21:28 GMT +319 July 2019
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    Displaced Iraqis flee their homes in Al Mansour district, as Iraqi forces battle with DAESH militants, in western Mosul, Iraq March 6, 2017.

    Swedish Star Reporter Finds War-Ravaged Mosul Safer for Women Than Stockholm

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    Of late, feminist Sweden has been trying to re-establish its image as a citadel of equality, following the damage done by the wave of sexual assaults that made international headlines. In this connection, a series of tweets by a renowned war reporter have hardly made things better for Sweden.

    Magda Gad, a celebrated Swedish war correspondent made her fellow Swedes' blood boil by sensationally claiming in a series of tweets that Iraq's war-torn Mosul was a safer place than Sweden, shattering PR-efforts by Sweden's 'feminist' government.

    ​"There is no law on the Islamic veil here, and it's safer for women to be outdoors than Stockholm," Magda Gad tweeted from Iraq.

    In another post from the battle-scarred country, Gad shockingly claimed a weekend night spent in Stockholm's Civic Square to be much messier.

    ​"Apart from the war, it is peaceful. In cities unaffected by the war, no one bothers you when you walk the streets, it's very quiet," Gad wrote in another tweet, possibly alluding to the rise of crime in Swedish urban areas.

    Magda Gad has been reporting on the war against Daesh (ISIL/ISIS) in Iraq for the Swedish tabloid newspaper Expressen since June 2016. On Facebook, she shared her pessimism about Iraq's future and wondered if peace will ever be reached in the Middle Eastern country, plagued by infighting, terrorism and sectarian violence.

    Fourty-one-year-old Magda Gad is a Swedish war correspondent who has collaborated with Expressen, Aftonbladet and Svenska Dagbladet. In her coverage, which mostly focuses on wars and disasters, she aims to "highlight what has been left darkened" and "lend a voice to people who do not have one." Gad is also co-founder of the Blank Spot Project, which is a news page focused on longform reports from places with little to no journalistic coverage.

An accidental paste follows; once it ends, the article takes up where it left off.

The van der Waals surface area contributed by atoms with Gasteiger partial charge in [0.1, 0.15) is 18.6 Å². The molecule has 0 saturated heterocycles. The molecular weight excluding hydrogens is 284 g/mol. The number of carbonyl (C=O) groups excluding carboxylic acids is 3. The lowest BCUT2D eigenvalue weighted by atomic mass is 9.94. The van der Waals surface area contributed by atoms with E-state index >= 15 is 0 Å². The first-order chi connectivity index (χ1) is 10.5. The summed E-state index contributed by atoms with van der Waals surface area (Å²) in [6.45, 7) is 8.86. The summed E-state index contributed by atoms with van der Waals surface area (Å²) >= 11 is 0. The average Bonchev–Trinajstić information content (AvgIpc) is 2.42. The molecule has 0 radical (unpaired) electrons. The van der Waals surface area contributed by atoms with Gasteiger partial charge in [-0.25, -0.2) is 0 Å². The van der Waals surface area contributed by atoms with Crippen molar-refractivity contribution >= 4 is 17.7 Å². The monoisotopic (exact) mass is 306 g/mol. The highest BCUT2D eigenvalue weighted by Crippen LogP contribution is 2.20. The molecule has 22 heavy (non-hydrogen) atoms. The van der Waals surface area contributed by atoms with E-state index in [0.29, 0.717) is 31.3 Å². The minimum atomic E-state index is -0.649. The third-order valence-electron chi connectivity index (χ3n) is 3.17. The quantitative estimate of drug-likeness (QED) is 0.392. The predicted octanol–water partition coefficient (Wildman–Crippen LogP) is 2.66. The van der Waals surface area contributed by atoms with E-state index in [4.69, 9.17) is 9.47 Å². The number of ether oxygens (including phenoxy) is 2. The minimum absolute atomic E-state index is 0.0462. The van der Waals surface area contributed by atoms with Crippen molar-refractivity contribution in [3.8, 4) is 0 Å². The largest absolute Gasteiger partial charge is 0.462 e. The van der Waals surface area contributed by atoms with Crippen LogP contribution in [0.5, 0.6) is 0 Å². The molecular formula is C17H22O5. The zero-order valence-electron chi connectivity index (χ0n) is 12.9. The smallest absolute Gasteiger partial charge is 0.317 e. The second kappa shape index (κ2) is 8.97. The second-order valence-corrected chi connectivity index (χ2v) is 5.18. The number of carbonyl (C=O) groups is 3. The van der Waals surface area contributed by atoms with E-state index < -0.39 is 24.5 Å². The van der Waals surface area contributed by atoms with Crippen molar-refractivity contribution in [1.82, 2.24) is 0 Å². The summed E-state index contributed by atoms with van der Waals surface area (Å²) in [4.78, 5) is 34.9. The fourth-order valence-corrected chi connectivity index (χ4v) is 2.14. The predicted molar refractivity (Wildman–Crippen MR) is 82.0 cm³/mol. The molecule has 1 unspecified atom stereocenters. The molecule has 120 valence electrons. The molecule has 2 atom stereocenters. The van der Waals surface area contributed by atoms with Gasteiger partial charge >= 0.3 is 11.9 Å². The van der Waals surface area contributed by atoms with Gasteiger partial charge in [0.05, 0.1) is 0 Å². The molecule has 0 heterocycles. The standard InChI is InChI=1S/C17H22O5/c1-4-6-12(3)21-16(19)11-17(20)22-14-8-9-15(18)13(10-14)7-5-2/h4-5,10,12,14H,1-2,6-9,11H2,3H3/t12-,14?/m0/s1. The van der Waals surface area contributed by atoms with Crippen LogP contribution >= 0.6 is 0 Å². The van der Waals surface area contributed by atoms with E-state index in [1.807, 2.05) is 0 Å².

Iraq's second-largest city Mosul was captured by Daesh in June 2014 to become an Islamist stronghold. The joint offensive by Iraqi government troops with allied militias, Iraqi Kurds and international forces, dubbed Operation "We Are Coming, Nineveh," has been underway since October 2016, following less successful Mosul offensives in 2015 and 2016. Daesh forces are outnumbered 1 to 10 and are facing a bitter defeat. According to an estimate by the International Organization for Migration (IOM), more than 400,000 people have been displaced in the siege of Mosul.

    Last month, a picture of Sweden as the "rape capital" of Europe was conjured up by US President Donald Trump and former UKIP leader and founding member Nigel Farage, who both claimed that uncontrolled migration has led to a dramatic surge in sexual crimes. Evidence to back this startling claim, which gainsays Sweden's feminist image, rests upon comparative international statistics that suggest that Sweden has 63.5 reported rape incidents per 100,000 citizens, twice as much as in Belgium, which is the closest European country based on those numbers. Swedish authorities, on the other hand, have been at pains to disprove the image as a "rapist's paradise." The most popular arguments include a broader definition of rape and an alleged lack of social stigma in reporting rape.

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    Tags:
    sexual abuse, women's rights, rape, Scandinavia, Sweden, Iraq, Mosul
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